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Nick Hanauer

Nick Hanauer

Entrepreneur & Venture Capitalist

Nick Hanauer is one of the most successful entrepreneurs, investors, and managers in the Northwest, with over 30 years of experience across a broad range of industries. He has managed, founded, or financed over 30 companies, creating aggregate market value of tens of billions of dollars, including, Aquantive Inc., Insitu group, Market Leader, and, most recently, the venture capital firm Second Avenue Partners. He is actively involved in a variety of civic and philanthropic activities and has served a broad range of civic organizations, including the University of Washington Foundation and the Seattle Alliance for Education. He currently serves as a director for the Democracy Alliance and as a board advisor to the policy journal Democracy. Hanauer has published two national bestsellers, The True Patriot (2007) and The Gardens of Democracy (2010), with co-author Eric Liu. In 2012, his TED talk on income inequality went viral after TED, citing it as overtly partisan, declined to publish it on their website.

More About Nick Hanauer

What prosperity is, where growth comes from, why markets work—and how we resolve the tension between a prosperous world and a moral one.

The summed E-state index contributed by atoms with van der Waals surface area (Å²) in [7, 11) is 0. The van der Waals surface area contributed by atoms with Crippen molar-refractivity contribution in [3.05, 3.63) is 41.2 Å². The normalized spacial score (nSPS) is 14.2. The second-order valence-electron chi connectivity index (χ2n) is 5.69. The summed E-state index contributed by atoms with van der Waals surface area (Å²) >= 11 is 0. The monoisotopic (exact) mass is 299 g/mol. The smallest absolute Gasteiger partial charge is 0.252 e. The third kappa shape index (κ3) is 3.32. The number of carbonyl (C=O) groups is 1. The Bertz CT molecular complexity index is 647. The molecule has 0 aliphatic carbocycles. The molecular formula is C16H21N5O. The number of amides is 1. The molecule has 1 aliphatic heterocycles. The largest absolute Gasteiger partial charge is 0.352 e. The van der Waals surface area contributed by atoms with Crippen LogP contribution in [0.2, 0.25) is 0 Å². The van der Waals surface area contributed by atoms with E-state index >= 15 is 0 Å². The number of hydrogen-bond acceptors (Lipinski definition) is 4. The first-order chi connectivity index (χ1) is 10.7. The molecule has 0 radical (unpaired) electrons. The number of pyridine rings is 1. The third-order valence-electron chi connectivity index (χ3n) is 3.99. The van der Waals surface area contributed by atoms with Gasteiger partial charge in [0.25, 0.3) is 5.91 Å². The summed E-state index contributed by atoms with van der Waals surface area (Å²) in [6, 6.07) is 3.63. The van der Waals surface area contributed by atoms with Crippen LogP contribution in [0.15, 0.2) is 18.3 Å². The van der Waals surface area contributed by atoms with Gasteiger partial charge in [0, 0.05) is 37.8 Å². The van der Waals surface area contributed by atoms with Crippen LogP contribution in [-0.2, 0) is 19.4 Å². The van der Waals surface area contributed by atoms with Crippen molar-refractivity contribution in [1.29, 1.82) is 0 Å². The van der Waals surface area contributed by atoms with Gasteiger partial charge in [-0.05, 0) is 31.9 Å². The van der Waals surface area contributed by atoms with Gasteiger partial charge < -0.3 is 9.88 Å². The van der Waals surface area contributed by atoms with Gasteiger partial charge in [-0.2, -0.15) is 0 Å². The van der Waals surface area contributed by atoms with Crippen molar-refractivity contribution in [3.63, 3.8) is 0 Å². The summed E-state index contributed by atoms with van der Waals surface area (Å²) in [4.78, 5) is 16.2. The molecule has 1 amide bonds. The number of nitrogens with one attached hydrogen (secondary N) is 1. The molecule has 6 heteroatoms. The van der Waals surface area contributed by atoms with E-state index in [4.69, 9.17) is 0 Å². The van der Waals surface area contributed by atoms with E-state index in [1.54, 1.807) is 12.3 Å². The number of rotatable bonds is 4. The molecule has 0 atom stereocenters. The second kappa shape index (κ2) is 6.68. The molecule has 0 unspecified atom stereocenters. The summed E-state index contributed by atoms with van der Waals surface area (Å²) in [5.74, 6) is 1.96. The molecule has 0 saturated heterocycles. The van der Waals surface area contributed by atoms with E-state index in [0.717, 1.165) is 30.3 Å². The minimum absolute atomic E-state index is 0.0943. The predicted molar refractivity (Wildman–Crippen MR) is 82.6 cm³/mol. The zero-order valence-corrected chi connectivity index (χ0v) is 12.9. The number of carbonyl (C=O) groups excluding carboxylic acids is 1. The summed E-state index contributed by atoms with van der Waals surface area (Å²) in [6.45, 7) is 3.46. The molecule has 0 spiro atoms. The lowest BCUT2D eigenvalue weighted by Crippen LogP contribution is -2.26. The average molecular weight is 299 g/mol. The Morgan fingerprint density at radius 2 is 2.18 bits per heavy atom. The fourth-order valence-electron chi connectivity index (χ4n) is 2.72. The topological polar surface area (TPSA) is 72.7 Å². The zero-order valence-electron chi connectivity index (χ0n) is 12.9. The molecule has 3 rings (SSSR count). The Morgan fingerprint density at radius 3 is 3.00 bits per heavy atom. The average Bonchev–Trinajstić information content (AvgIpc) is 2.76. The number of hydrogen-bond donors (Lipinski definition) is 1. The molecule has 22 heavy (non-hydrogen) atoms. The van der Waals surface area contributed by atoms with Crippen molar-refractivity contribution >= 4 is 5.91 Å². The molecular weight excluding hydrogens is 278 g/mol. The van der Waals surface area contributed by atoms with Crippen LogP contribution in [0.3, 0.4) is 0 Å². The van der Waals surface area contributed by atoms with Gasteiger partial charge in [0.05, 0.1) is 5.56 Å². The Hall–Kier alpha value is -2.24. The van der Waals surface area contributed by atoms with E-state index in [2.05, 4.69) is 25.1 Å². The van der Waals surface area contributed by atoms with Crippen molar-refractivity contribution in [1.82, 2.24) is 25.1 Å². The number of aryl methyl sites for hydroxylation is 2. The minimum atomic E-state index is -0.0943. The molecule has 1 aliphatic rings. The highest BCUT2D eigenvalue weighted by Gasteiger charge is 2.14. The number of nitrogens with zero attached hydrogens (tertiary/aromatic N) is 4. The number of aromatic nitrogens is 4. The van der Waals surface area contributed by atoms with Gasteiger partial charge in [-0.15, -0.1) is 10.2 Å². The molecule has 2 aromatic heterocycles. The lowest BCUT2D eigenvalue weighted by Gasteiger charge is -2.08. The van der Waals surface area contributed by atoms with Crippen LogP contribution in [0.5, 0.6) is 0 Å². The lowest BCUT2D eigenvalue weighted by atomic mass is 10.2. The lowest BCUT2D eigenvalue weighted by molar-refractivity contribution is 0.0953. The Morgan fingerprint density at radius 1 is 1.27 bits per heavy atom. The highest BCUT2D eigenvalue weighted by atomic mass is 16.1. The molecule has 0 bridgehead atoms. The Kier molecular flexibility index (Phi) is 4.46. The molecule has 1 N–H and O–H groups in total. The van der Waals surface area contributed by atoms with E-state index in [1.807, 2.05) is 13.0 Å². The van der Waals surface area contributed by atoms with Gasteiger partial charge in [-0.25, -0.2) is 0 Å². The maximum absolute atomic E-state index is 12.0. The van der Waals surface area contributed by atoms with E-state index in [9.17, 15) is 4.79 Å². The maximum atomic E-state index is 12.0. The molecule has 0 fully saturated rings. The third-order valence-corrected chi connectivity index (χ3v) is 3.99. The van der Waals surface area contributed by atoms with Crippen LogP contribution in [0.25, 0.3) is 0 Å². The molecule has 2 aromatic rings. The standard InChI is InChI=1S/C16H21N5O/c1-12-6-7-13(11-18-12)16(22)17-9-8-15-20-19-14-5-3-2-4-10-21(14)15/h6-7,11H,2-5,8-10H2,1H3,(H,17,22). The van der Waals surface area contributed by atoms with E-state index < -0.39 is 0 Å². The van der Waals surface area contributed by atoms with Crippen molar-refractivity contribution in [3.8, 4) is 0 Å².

Wednesday, December 31, 1969

Our country is rapidly becoming less a capitalist society and more a feudal society. Unless our policies change dramatically, the middle class will disappear, and we will be back to late 18th-century France.

Friday, August 1, 2014

Nick Hanauer is a rich guy, an unrepentant capitalist — and he has something to say to his fellow plutocrats: Wake up! Growing inequality is about to push our societies into conditions resembling pre-revolutionary France.

Friday, August 1, 2014

In a capitalist system, rising inequality creates a death spiral of falling demand that ultimately takes everyone down.

Wednesday, June 19, 2013

Conard and Hanauer debate whether jobs are created by the 1% or the American middle class.

Monday, July 9, 2012

Rich people don’t create jobs. Jobs are the consequence of a circle of life-like feedback loop between customers and businesses, and only consumers can set in motion this virtuous cycle of increasing demand and hiring.

Thursday, March 1, 2012